Introduction: Compost Tea for Hydroponics and More...

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These instructions are for encouraging living beneficial bacterial to take-up residence in your plant's roots.


To begin your compost tea, you must start with a good compost. Best results come from the Ancient Forest ready-made compost from gardening centers, but in a pinch you could use stuff you make in your own backyard. Compost is made from decaying organic plant matter – and you can put everything from yard trimmings to vegetable waste in your compost pile.

This tea will work wonders on your outdoor crops as well!!

I have found excellent results using a tea containing mycorrhizal - comes from the Greek words mykes, meaning fungus, and rhiza, meaning root. Mycorrhizal fungi are fungi that have developed a symbiotic (mutually beneficial) relationship with the root systems of living plants, from garden vegetables all the way up to the trees of the Old Growth forests. Networks of mycorrhizal filaments envelop the seedling’s root structure, supporting the plant’s own ability to utilize water and nutrients in the soil. This relationship encourages healthy, vigorous growth. More information on this topic can be found here: MycoGrow

For a copy of my Indoor Plant Care Checklist visit my CoreConduit: Indoor Garden Controller System

Step 1: Consumables and Equipment

I recommend the following ingredients for a 3-5 gallon size batch of tea.


  • Nylon stocking or similar mesh filter (cheesecloth)
  • General Organics Ancient Forest 0.5 CF Humus Soil Amendment
  • Molasses - Blackstrap, Unsulphured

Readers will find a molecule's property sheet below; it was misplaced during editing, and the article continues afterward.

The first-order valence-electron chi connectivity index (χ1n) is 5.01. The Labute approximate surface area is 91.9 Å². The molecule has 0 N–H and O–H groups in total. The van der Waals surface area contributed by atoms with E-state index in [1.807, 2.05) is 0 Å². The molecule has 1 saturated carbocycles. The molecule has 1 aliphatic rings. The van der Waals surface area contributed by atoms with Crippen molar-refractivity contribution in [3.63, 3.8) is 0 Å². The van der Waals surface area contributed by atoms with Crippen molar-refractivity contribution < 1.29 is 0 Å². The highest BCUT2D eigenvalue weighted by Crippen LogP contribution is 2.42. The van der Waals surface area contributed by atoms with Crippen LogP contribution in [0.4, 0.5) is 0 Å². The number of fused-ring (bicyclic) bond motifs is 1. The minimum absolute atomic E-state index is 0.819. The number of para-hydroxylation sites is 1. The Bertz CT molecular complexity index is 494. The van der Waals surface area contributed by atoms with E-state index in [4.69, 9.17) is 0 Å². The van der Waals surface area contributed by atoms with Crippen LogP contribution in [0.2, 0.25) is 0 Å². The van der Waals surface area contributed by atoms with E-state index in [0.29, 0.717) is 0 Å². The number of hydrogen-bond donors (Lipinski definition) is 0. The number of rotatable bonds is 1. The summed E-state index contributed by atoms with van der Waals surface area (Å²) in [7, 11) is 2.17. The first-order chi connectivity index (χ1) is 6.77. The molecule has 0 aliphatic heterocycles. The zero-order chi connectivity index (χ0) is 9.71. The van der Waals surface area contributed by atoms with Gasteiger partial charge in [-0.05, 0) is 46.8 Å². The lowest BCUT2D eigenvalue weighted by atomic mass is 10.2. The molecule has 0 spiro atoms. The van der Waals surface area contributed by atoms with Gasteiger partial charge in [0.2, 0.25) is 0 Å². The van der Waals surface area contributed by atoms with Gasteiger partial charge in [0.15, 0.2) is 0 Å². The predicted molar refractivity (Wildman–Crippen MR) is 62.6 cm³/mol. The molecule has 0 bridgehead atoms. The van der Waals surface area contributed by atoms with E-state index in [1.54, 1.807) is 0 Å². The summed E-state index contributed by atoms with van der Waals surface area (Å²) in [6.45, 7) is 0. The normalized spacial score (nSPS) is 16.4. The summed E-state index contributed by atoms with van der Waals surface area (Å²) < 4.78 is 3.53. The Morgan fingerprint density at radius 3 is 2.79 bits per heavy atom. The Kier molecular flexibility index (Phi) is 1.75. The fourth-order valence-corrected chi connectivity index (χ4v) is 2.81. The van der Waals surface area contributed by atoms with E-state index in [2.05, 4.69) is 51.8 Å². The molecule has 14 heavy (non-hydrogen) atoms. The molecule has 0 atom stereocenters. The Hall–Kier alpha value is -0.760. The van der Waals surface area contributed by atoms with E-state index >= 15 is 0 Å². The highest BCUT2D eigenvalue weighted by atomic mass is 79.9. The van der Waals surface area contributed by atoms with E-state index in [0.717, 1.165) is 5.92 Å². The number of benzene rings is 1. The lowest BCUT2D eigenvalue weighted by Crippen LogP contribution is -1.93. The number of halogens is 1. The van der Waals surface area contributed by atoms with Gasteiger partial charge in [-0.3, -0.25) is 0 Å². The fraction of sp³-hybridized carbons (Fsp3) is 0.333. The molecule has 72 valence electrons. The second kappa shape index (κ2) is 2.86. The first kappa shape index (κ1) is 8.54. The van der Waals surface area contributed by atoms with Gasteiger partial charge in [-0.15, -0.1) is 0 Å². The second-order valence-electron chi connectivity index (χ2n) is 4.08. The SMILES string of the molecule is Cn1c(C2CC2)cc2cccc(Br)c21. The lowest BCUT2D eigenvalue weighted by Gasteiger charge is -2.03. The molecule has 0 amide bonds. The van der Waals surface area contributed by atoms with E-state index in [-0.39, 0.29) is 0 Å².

• AZOMITE® trace minerals "rock dust"
  • MycoGrow @

Use my DIY Bubbler Bucket



  • 3-5 Gallon Bucket - cleaned cat litter container works great!
  • Air pump
  • Air stone
  • Air tubing 1/4" PVC or Nylon
  • Optional: Tubing Cutter
  • Optional: 3-4" ABS Coupler or something similar that can be used in the same way.

Step 2: Fill It Up

Stretch the nylon stocking over one opening of the ABS coupler

  • Add a healthy handful of the compost/hummus.
  • 1-2 tablespoons of molasses.
  • Approximately 1 tablespoon of rock dust
  • 1 heaping teaspoon of MycoGrow fungi dust

Tie the stocking closed with a simple knot.

Fill the bucket with water and move to a place where it will be out of the way for the next 1-3 days but will also have access to an electrical outlet for the air pump. Kitchen, washroom, or garage?

Using the nylon or PVC tubing that fits the air pump connect it to the air stone(s).

Add the air stone(s) to the bucket.

Plug in and run the air pump continuously.

Use the lid or tie-off the stocking so that the compost mixture will soak in the bubbling water bucket.

Step 3: Keep It Clean and Brew-up More Tea!

Whether you are using compost teas from your garden or purchasing compost teas from garden stores and specialty retailers, there are a few things to remember before you start using them in your hydroponic systems. For one, compost teas contain organic material – and they are inherently a vector for fungus and bacteria because they contain live culture of both from the decomposition process. In short-term hydroponic grows, this is fine – since you'll probably harvest your plants long before the microbe concentration builds up to an intolerable level – but compost teas aren't suitable for constant use over a long time horizon. You will need to flush between growing cycles and plant changes and also check your nutrient lines to make certain that they are not clogged by algae. Like all nutrients, compost teas should be diluted before they are put into your hydroponics system – so treat them as though they were store-bought nutrient solutions and add water until the PPM range is approximately what it would be for the store-bought nutrients.

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